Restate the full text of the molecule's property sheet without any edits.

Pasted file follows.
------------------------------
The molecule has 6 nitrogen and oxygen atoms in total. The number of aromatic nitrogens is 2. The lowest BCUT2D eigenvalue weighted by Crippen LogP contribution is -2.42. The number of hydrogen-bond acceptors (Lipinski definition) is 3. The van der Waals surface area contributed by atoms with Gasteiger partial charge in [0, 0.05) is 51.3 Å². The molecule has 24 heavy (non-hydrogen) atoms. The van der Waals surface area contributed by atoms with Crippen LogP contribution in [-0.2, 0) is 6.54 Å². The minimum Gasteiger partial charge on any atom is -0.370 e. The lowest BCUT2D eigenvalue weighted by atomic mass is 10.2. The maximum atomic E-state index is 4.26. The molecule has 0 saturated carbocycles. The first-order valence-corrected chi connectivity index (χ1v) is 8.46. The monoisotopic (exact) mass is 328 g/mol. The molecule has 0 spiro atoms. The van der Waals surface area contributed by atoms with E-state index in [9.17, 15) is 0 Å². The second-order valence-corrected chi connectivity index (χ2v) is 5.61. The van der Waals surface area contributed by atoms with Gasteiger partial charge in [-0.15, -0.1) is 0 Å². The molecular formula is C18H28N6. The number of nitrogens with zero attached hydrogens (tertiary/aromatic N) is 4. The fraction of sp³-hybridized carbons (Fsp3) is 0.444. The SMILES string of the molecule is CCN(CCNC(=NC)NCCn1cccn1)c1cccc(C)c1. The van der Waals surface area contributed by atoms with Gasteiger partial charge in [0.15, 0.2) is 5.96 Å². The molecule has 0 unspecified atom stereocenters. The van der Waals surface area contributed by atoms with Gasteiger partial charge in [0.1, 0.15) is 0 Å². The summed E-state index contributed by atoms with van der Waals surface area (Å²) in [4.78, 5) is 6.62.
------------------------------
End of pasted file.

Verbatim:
The molecule has 6 nitrogen and oxygen atoms in total. The number of aromatic nitrogens is 2. The lowest BCUT2D eigenvalue weighted by Crippen LogP contribution is -2.42. The number of hydrogen-bond acceptors (Lipinski definition) is 3. The van der Waals surface area contributed by atoms with Gasteiger partial charge in [0, 0.05) is 51.3 Å². The molecule has 24 heavy (non-hydrogen) atoms. The van der Waals surface area contributed by atoms with Crippen LogP contribution in [-0.2, 0) is 6.54 Å². The minimum Gasteiger partial charge on any atom is -0.370 e. The lowest BCUT2D eigenvalue weighted by atomic mass is 10.2. The maximum atomic E-state index is 4.26. The molecule has 0 saturated carbocycles. The first-order valence-corrected chi connectivity index (χ1v) is 8.46. The monoisotopic (exact) mass is 328 g/mol. The molecule has 0 spiro atoms. The van der Waals surface area contributed by atoms with E-state index in [9.17, 15) is 0 Å². The second-order valence-corrected chi connectivity index (χ2v) is 5.61. The van der Waals surface area contributed by atoms with Gasteiger partial charge in [-0.15, -0.1) is 0 Å². The molecular formula is C18H28N6. The number of nitrogens with zero attached hydrogens (tertiary/aromatic N) is 4. The fraction of sp³-hybridized carbons (Fsp3) is 0.444. The SMILES string of the molecule is CCN(CCNC(=NC)NCCn1cccn1)c1cccc(C)c1. The van der Waals surface area contributed by atoms with Gasteiger partial charge in [0.15, 0.2) is 5.96 Å². The molecule has 0 unspecified atom stereocenters. The van der Waals surface area contributed by atoms with Gasteiger partial charge in [0.1, 0.15) is 0 Å². The summed E-state index contributed by atoms with van der Waals surface area (Å²) in [4.78, 5) is 6.62.